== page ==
The time is ripe to build on what the California LAO accomplished, by conducting a nationwide study that examines the economic impacts of all proposed privacy measures – not just to governments – but to the innovative industries that they target.
The focus of the LAO study was a draft ballot initiative – backed by former State Senator Steve Peace – that would have required all Internet companies to obtain affirmative, opt-in consent before sharing virtually any customer data — even for necessary functioning of services. Read more
A new survey looking at how teens perceive the Internet reinforces the need to think seriously about how and whether employers should be allowed access to employees’ social media accounts. Striking the right balance could have a profound impact on the next generation of workers, whose entire lives have played out online.
The survey, performed by Hart Research Associates, found 31% of teens are concerned that their social behaviors online will “haunt” them when it comes time to apply for colleges and jobs.
The study blows holes in the notion that teens are oblivious or uncaring about the long-term affects of their online behaviors. It paints a picture of a generation of Internet savvy teens who grasp the extent to which the Internet has lengthened the half-life of youthful indiscretion.
The measure may also heap more fuel on the fire of legislative efforts to limit employers’ ability to use employees’ social media histories against them Read more
A new set of federal regulations intended to protect kids online ironically may end up decimating kid-friendly content on the Internet.
NetChoice this week filed comments with the Federal Trade Commission (FTC) on its Notice of Proposed Rulemaking for the 1998 Children’s Online Privacy Protection Act (COPPA). Our submission highlights severe flaws with the new rules, which could dramatically limit the amount of safe, constructive content available to kids online.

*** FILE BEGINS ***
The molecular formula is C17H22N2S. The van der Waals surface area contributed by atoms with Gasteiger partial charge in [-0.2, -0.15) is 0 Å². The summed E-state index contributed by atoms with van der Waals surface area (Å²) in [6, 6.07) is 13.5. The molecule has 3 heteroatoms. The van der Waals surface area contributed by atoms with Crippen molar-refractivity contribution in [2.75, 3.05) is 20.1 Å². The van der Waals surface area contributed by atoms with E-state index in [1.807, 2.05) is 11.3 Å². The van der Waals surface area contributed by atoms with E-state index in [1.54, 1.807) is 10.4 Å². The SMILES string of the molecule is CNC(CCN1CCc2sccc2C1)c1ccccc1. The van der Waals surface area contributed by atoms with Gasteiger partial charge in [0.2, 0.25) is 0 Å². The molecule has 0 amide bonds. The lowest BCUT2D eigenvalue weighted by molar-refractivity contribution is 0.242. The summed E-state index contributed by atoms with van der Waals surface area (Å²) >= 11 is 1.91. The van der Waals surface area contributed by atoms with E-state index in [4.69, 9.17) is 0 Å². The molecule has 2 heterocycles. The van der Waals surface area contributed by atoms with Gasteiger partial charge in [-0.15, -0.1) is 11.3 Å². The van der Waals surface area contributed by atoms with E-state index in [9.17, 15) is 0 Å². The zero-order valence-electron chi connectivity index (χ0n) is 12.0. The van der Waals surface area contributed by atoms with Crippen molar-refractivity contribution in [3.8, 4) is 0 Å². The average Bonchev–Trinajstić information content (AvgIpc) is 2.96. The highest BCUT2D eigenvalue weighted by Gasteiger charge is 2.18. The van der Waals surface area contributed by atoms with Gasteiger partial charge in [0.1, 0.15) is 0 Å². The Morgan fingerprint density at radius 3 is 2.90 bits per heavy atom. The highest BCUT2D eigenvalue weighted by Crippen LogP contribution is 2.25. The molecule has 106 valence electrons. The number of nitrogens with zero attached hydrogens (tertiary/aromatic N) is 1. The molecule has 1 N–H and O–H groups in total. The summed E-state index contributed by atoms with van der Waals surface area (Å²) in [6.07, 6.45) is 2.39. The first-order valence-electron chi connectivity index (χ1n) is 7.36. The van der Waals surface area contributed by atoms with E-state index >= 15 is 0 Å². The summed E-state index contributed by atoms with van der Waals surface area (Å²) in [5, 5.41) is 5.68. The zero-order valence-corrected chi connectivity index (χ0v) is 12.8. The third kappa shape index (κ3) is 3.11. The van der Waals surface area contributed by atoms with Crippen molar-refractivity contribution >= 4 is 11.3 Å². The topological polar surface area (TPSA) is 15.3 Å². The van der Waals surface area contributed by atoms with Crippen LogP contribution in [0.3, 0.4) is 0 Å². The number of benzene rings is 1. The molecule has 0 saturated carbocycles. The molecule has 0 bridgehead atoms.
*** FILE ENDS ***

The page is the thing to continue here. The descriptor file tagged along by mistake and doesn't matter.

The biggest problem with the new rules is that they represent a unauthorized, unsupported expansion of COPPA, a law that has effectively protected kids’ personal information for more than a decade. Read more
Flashy newspaper headlines drive clicks but they can also mislead readers.
The Pew Research Center’s Internet & American Life Project just released a study of teens’ use of social networks. It was a joint project with the Family Online Safety Institute (FOSI), who featured the study at their annual conference in Washington. Like all of Pew’s work, this study provides a deeply nuanced view of the subject, breaking down behaviors and identifying emerging trends.
At the FOSI conference yesterday, I thanked Pew for helping to describe what they call the “emotional climate” for teens using social networking. But the media wants to write headlines about “emotional climate change” when it comes to meanness among teens – and then blame it on the Internet. Read more
Epidemics, virus outbreaks, we want and try to stop them. We’ve seen their destructive capabilities throughout history: small pox, yellow fever, and more recently, swine flu. Often, the best way to slow and even stop an outbreak is through research, education, and enforcement.
At a meeting of the American Academy of Arts & Sciences on the Hill last week, Prof. Deirdre Mulligan of the University of California-Berkley analogized applying tactics used in preventing the spread of real world diseases to limiting the spread of viruses on computer systems, stating “We must manage the ‘disease’ in the computer system” much in the same way we manage diseases in the real world.
This analogy makes sense, but Prof. Mulligan was speaking to a room of House and Senate staff who might misinterpret the analogy to justify new laws instead of using exising laws to protect the common online good. Read more